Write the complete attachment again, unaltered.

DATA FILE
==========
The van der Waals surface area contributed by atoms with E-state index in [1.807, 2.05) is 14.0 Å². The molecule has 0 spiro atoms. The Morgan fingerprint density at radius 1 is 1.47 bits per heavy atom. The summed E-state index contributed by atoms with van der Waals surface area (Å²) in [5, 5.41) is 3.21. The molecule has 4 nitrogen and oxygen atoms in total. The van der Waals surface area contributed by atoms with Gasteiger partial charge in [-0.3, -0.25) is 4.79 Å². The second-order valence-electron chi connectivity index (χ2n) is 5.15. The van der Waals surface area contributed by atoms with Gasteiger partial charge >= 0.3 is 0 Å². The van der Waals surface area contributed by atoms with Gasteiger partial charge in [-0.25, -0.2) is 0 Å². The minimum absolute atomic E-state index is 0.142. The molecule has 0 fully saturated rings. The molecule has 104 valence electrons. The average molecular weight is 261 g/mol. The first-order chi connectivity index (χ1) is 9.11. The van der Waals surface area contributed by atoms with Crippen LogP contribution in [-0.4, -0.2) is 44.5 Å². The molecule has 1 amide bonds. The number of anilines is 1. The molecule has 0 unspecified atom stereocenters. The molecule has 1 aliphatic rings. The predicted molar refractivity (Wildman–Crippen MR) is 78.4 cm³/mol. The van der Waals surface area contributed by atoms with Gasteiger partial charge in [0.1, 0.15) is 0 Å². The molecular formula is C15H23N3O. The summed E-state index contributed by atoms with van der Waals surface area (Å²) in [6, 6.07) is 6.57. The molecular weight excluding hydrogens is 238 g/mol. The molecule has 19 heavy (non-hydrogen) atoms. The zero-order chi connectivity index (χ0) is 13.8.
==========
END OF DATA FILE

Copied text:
The van der Waals surface area contributed by atoms with E-state index in [1.807, 2.05) is 14.0 Å². The molecule has 0 spiro atoms. The Morgan fingerprint density at radius 1 is 1.47 bits per heavy atom. The summed E-state index contributed by atoms with van der Waals surface area (Å²) in [5, 5.41) is 3.21. The molecule has 4 nitrogen and oxygen atoms in total. The van der Waals surface area contributed by atoms with Gasteiger partial charge in [-0.3, -0.25) is 4.79 Å². The second-order valence-electron chi connectivity index (χ2n) is 5.15. The van der Waals surface area contributed by atoms with Gasteiger partial charge >= 0.3 is 0 Å². The van der Waals surface area contributed by atoms with Gasteiger partial charge in [-0.25, -0.2) is 0 Å². The minimum absolute atomic E-state index is 0.142. The molecule has 0 fully saturated rings. The molecule has 104 valence electrons. The average molecular weight is 261 g/mol. The first-order chi connectivity index (χ1) is 9.11. The van der Waals surface area contributed by atoms with Crippen LogP contribution in [-0.4, -0.2) is 44.5 Å². The molecule has 1 amide bonds. The number of anilines is 1. The molecule has 0 unspecified atom stereocenters. The molecule has 1 aliphatic rings. The predicted molar refractivity (Wildman–Crippen MR) is 78.4 cm³/mol. The van der Waals surface area contributed by atoms with Gasteiger partial charge in [0.1, 0.15) is 0 Å². The molecular formula is C15H23N3O. The summed E-state index contributed by atoms with van der Waals surface area (Å²) in [6, 6.07) is 6.57. The molecular weight excluding hydrogens is 238 g/mol. The molecule has 19 heavy (non-hydrogen) atoms. The zero-order chi connectivity index (χ0) is 13.8.